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Best Hidden Gems in Minneapolis/St. Paul

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Mill Ruins Park opened its doors to the public in 2001. Visitors can learn about the city's flour production and water power run industry here. Once you're done with your history lesson for the day, take a walk on the park trails or enjoy a nice, leisurely lunch on the picnic area.

One place you cannot avoid visiting if in Minneapolis is the beautiful Lyndale Park Rose Garden. The award-winning garden focuses on environmental education and sightseeing, and presents nature at its best. Thomas Sadler Roberts Birds Sanctuary within Lyndale Park Rose Garden is where you will find some of the rarest species of birds. A great place for children, this tourist spot should not be missed.

A collection of working locomotives, steamships, train depots, roundhouses, trolleys and motor coaches brings the history of local transportation alive. The MTM has five exhibit sites in and around the Twin Cities area that are visited by more than 100,000 people annually. The various restored depots and roundhouse allow visitors to travel back to the golden age of the railroads.The most popular exhibit is the Como-Harriet Streetcar Line, a rebuilt portion of what used to be the nation's largest urban rail service that was a 500-mile system in its heyday. Restored cars dating from the late 1800s and early 1900s run a two-mile round trip course between Lakes Harriet and Calhoun in South Minneapolis. Cars run every 15 minutes and passengers can board at the Linden Hills Station or the Lakewood Cemetery platform. The museum's other big draw is the Minnehaha, a 1906 steamboat which used to ferry streetcar passengers all over Lake Minnetonka. Back from a watery grave, the restored steamboat is as good as new and spruced up with a snazzy maroon and gold paint job.

Once the home of railroad baron James J. Hill, the Minnesota Historical Society now owns this mansion. Tours provide a glimpse into what astonishing wealth could buy at the turn of the 19th century. It contains 42 rooms including 13 bathrooms, 22 fireplaces and a 100-foot reception hall. Stained glass windows, an enormous pipe organ and intricately carved woodwork are just a few of the highlights. Tours depart every half-hour.

Marsh marigolds, showy lady slippers and shy violets are just a few of the many wildflowers that bloom in this peaceful, 14-acre sanctuary. Inaugurated in 1907, it is the oldest public wildflower garden in the United States. Visitors are free to wander the picturesque trails in both the shady woodland garden and the sunny prairie garden.A small interpretive building has exhibits and books about nature, including a biography of the garden founder, botanist and conservationist Eloise Butler. Guided tours and special programs, such as full moon hikes and talks on medicinal plants, are offered on weekends. Admission is free.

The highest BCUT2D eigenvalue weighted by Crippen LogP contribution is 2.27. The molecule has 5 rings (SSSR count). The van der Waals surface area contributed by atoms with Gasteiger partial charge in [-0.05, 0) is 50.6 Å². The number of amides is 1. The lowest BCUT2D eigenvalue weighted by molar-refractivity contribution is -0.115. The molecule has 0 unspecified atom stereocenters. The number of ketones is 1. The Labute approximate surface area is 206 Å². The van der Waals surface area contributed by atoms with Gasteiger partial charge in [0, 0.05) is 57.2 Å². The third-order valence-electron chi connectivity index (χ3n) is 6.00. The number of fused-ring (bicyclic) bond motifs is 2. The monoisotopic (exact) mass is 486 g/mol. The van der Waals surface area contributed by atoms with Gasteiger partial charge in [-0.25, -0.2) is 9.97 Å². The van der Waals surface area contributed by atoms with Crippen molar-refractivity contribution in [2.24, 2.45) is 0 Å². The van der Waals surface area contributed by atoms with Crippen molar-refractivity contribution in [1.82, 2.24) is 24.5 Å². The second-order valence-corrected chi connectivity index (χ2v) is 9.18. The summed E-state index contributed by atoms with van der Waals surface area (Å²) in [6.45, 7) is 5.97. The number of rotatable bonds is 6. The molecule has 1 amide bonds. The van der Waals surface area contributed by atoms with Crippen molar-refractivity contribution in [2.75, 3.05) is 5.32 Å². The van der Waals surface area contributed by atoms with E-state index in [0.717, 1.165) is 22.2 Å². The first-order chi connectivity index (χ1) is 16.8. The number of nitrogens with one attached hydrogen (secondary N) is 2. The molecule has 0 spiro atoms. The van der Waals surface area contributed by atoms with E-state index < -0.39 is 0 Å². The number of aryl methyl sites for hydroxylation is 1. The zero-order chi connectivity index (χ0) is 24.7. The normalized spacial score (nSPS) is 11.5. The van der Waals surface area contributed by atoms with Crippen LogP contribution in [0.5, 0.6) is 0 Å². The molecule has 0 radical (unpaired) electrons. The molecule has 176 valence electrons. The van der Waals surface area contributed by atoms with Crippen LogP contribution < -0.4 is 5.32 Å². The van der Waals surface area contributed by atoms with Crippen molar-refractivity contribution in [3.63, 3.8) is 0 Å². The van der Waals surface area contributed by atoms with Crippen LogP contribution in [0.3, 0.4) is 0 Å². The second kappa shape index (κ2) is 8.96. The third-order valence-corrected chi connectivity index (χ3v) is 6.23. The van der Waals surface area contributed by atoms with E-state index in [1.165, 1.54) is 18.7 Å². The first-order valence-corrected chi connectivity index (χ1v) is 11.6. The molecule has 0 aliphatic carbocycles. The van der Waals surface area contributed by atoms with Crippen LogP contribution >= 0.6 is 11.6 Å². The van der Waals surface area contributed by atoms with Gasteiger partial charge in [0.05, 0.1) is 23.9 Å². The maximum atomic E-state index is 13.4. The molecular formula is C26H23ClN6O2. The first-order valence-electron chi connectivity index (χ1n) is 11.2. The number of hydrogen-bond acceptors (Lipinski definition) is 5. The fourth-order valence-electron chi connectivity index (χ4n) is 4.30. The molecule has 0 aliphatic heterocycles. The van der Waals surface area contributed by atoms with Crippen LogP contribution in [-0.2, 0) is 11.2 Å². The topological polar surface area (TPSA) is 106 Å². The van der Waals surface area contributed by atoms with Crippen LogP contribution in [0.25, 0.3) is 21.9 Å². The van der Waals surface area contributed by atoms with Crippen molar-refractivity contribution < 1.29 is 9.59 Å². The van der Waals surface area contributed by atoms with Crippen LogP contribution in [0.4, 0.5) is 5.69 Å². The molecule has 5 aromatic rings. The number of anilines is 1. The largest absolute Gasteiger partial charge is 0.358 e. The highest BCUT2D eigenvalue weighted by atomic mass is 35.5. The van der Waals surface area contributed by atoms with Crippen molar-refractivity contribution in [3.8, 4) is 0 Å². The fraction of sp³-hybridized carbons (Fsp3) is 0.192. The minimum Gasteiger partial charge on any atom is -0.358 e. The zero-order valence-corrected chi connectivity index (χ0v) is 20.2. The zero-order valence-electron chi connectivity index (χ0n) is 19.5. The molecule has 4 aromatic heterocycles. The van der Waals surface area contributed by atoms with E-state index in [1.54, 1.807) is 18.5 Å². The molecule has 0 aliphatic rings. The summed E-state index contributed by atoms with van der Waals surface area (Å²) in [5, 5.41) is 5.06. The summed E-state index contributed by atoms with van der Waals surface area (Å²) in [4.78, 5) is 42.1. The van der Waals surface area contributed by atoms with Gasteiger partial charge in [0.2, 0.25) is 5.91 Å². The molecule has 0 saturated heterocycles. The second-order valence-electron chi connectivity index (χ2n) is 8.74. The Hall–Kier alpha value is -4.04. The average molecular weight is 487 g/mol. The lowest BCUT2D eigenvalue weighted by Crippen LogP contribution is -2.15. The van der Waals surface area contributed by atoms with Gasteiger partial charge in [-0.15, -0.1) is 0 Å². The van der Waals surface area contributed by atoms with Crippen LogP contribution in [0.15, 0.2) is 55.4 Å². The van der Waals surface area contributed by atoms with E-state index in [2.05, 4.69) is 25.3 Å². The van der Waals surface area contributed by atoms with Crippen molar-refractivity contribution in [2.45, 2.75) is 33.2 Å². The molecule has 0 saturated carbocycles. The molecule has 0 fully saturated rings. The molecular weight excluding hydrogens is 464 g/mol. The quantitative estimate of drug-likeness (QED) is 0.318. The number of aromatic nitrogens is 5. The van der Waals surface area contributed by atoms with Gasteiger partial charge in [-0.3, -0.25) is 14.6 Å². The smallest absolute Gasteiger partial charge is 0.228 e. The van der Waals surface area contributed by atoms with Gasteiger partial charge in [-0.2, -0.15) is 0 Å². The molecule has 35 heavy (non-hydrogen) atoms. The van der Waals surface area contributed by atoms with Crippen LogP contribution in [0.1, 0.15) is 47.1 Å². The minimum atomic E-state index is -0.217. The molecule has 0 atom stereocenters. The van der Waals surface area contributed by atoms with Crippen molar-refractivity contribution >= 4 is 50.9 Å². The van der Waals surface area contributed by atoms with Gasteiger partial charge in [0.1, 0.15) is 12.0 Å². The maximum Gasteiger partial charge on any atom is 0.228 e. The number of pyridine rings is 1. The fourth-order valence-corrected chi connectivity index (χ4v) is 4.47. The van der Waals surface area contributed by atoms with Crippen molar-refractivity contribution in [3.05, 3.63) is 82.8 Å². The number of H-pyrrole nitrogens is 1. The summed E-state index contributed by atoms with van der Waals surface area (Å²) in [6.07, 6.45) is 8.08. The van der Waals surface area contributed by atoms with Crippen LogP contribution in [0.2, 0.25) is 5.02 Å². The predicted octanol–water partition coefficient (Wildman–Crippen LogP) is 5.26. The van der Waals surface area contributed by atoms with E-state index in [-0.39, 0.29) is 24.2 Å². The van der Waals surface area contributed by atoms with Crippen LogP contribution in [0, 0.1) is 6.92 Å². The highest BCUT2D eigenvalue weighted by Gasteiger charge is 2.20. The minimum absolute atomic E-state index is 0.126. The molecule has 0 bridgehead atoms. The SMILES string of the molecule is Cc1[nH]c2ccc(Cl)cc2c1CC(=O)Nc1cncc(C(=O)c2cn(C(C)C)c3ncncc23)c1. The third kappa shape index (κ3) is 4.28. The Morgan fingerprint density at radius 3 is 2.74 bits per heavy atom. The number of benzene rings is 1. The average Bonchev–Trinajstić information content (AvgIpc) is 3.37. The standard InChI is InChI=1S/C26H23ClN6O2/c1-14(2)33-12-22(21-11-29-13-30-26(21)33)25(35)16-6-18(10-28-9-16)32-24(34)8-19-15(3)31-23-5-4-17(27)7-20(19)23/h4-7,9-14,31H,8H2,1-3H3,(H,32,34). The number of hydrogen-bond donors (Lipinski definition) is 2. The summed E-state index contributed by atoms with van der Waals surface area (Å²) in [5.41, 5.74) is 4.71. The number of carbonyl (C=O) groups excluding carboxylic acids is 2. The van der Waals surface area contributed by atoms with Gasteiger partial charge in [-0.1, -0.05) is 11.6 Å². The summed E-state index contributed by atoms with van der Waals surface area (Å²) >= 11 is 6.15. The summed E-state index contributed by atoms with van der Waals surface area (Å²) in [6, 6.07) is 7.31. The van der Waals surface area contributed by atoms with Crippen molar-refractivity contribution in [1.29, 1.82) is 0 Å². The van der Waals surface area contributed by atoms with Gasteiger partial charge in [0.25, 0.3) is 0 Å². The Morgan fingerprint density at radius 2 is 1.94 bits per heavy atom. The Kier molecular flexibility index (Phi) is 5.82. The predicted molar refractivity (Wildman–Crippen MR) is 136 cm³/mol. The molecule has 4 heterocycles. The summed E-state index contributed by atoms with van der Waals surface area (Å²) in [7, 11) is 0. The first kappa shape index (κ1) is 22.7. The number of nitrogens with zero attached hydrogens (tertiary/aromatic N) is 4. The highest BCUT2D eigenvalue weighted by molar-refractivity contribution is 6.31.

The history of this area dates back 2000 years. The park offers a great panoramic view of the Mississippi River and downtown St. Paul. Enclosed by metal rail fences, six ancient Indian burial mounds rest within the rich soil of the park. An old reconstructed aerial beacon, used for many years by aircraft approaching the Holman Field airport across the river, stands near the mounds. In 1776, a man named Jonathon Carver discovered what is now known as Carver's Cave. Inside the cave, he found ancient artifacts and hieroglyphics. Plaques posted nearby tell the detailed stories of these historical landmarks. This popular park is open to everyone, including families, skateboarders, hikers, bikers, and groups of friends. CallSend SMSAdd to SkypeYou'll need Skype CreditFree via Skype

The Gibbs Museum of Pioneer and Dakotah Life compares the lives of Minnesota Pioneers with those of the Dakotah Indians who lived in the region. Costumed interpreters give tours of the site, which includes a 19th Century farm house, a unique one-room school house, barns, farm animals, a replica sod house, Dakotah tipi and artifacts, bark lodge, pioneer and Dakotah gardens, and more.

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